Google Fiber's mission to bring 1 Gbps service to Portland, Oregon, has hit another snag. The service provider is going to delay the buildout for the near future, according to a group of contractors and others close to Google Fiber that would be working to build out the fiber network.
AT&T's Chief Strategy Officer and Group President John Donovan and Google's Senior VP of Access and Energy Craig Barratt are clearly disrupting the way service providers think about broadband and how to operate a network.
AT&T announced it is bringing gigabit internet speeds to businesses in Mississippi and Louisiana as its expands the reach of its AT&T Business Fiber service that offers speeds of up to 1 Gbps.
Google Fiber announced it will begin selling internet service to businesses, a move that will widen the company's battle against entrenched telco companies like AT&T and Verizon that also sell internet services to business users.
AT&T is continuing its shift into competitive mode when it comes to gigabit services, and is moving forward with its deployment of GigaPower into Louisville, Kentucky. Local news sources reported sighting the carrier's around the city, with AT&T confirming that its technicians are installing fiber in various neighborhoods.
Verizon has named West Roxbury as the first destination for its FiOS FTTH buildout plan in Boston, following the results of the telco's campaign for residents to pre-register for service. Beginning in September, Verizon will start building out network facilities in the northwest section of the community, and the first customer will be connected at the end of the year.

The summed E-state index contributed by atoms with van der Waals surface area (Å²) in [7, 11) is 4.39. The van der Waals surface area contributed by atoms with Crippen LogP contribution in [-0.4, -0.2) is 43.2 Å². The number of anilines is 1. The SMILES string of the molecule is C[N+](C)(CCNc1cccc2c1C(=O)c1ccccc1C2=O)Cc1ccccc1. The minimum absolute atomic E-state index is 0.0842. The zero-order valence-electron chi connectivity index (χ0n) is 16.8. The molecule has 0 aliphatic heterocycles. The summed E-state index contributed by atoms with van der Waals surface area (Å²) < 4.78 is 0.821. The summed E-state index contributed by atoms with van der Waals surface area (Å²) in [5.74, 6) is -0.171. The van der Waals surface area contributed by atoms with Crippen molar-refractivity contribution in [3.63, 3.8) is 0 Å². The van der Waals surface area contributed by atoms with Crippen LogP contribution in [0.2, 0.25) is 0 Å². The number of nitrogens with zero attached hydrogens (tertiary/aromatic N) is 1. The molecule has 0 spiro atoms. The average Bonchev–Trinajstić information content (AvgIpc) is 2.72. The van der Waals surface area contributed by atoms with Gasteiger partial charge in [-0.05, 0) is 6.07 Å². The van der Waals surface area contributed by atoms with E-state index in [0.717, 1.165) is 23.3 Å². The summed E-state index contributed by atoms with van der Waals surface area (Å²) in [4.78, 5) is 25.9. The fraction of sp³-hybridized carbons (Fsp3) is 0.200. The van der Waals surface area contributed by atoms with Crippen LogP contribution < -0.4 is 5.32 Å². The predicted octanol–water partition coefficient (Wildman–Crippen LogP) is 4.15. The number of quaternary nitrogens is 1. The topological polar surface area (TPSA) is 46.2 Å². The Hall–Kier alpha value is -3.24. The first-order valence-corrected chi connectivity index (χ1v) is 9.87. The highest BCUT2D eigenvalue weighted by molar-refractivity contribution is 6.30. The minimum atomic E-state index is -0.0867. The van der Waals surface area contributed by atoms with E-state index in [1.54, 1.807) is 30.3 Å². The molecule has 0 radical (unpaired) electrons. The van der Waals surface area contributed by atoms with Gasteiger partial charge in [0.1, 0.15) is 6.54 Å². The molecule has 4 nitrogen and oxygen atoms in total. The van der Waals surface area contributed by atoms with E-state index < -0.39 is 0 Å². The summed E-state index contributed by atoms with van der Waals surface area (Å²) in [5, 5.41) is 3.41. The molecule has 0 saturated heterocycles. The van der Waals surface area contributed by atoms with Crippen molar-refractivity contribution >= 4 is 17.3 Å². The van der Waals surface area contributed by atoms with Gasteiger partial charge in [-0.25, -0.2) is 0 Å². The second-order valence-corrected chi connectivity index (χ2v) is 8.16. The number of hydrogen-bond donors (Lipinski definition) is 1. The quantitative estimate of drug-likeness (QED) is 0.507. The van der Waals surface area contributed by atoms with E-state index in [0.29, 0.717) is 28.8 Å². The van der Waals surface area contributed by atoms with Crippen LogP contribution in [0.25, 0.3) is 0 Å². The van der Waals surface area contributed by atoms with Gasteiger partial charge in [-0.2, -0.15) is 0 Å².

Google Fiber may have set Nashville, Tennessee as one of its FTTH destinations, but a group of local pastors are worried that the service provider will leave out lower-income families out of their deployment strategy.
Frontier may not have any presence in the Louisville, Kentucky market, but the telco is pledging its support for an AT&T lawsuit that's seeking to block an ordinance that would give Google Fiber a streamlined utility pole process.
Google Fiber set an ambitious goal to wire up key U.S. cities with fiber-to-the-premises services, but the challenge of scaling that footprint has driven it to look at other alternatives, including purchasing other providers and leveraging existing metro fiber facilities.
Google Fiber is acquiring Webpass, a San Francisco-based ISP that offers fiber and wireless-based broadband services, in a deal that will enhance the service provider's fiber expansion efforts.